Saturday, November 22, 2008

HIV/AIDS Risk High Among Political Prisoners

The Irrawaddy News
November 21, 2008

Political prisoners in Burma run a high risk of contracting HIV/AIDS because of unhygienic medical treatment, according to reports from inside several of the country’s prisons.

One report, by Reporters without Borders, said an imprisoned member of the opposition National League for Democracy (NLD), Aung Than, probably contracted the disease after being forcibly injected during treatment in Insein Prison for a prostate condition.

Aung Than was sentenced to 19 years imprisonment in 2006 for writing and distributing a collection of poems called “Daung Man” (“The Force of the Fighting Peacock.”)

Another NLD member, Hla Than, who was elected to represent Coco Island Township in the 1990 election, named five political prisoners he knew had died of HIV/AIDS—Khin Sein, Mya Shwe, Naing Aung Lun, Bo Ni Aung and Thuta Aung.

One former political prisoner, Aung Kyaw Oo, who served 14 years in Insein and Tharawaddy Prisons, said detainees were forbidden to possess hypodermic syringes and injections were carried out with shared needles, usually by ill-trained medics drawn from the prisoners themselves.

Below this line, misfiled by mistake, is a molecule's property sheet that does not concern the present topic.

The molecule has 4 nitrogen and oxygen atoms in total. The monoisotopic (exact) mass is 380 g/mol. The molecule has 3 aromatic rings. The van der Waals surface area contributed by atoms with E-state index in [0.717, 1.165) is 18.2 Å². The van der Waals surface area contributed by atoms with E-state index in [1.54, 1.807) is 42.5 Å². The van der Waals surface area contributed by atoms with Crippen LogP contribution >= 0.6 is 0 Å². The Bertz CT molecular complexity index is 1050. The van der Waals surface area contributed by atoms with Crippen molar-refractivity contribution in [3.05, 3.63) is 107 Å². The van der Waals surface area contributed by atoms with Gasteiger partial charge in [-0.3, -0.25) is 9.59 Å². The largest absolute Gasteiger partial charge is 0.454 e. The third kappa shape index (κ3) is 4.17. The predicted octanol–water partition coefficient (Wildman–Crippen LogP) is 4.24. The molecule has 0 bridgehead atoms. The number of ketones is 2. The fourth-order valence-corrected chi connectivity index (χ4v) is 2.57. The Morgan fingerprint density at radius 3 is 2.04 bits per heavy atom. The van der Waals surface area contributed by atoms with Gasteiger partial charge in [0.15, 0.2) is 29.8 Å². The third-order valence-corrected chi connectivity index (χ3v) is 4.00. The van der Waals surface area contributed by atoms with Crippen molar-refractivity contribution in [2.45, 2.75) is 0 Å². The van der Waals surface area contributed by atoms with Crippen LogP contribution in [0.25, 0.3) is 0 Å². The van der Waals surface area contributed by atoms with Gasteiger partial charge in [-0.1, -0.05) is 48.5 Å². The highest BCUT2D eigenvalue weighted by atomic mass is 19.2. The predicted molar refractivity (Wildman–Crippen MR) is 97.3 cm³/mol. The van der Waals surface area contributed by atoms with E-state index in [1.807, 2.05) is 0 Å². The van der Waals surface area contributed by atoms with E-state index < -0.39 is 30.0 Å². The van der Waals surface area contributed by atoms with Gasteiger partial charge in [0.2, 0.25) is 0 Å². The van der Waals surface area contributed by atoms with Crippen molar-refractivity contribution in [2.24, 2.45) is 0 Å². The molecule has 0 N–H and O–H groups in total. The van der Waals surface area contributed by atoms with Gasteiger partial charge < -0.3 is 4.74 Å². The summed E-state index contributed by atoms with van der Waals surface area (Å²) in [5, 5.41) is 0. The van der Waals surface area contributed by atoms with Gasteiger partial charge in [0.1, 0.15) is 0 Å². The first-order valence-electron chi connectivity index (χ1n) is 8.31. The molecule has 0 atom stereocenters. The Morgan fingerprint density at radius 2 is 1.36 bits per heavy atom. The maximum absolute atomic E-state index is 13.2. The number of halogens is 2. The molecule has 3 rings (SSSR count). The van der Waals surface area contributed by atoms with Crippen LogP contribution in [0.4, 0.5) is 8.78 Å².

“If prisoners refuse to be injected with used needles they are punished,” said Tin Aye, a former political prisoner, who served 15 years and nine months.

“Insein prison is a center of the HIV virus,” he said. “Prison conditions favor the spread of HIV.”

Aung Kyaw Oo said most of the medics in prison hospitals were drawn from convicts with little medical background or knowledge, including drug offenders.

NLD spokesman Nyan Win said the standard of medical treatment in Burma’s prisons had worsened since inspectors of the International Committee of the Red Cross (ICRC) stopped their routine visits.

The Geneva-based ICRC suspended its routine visits to Burmese prisons in December 2005 when the junta-affiliated Union Solidarity and Development Association insisted on accompanying ICRC aid workers. The ICRC pointed out that its protocols required that prison visits be independent and unsupervised.

According to the Thailand-based Assistance Association for Political Prisoners-Burma (AAPP), 137 political prisoners have died in Burma’s prisons since 1988. The AAAP says the prevalence of HIV/AIDS, malaria, tuberculosis and other deadly transmitted diseases is high among prisoners.

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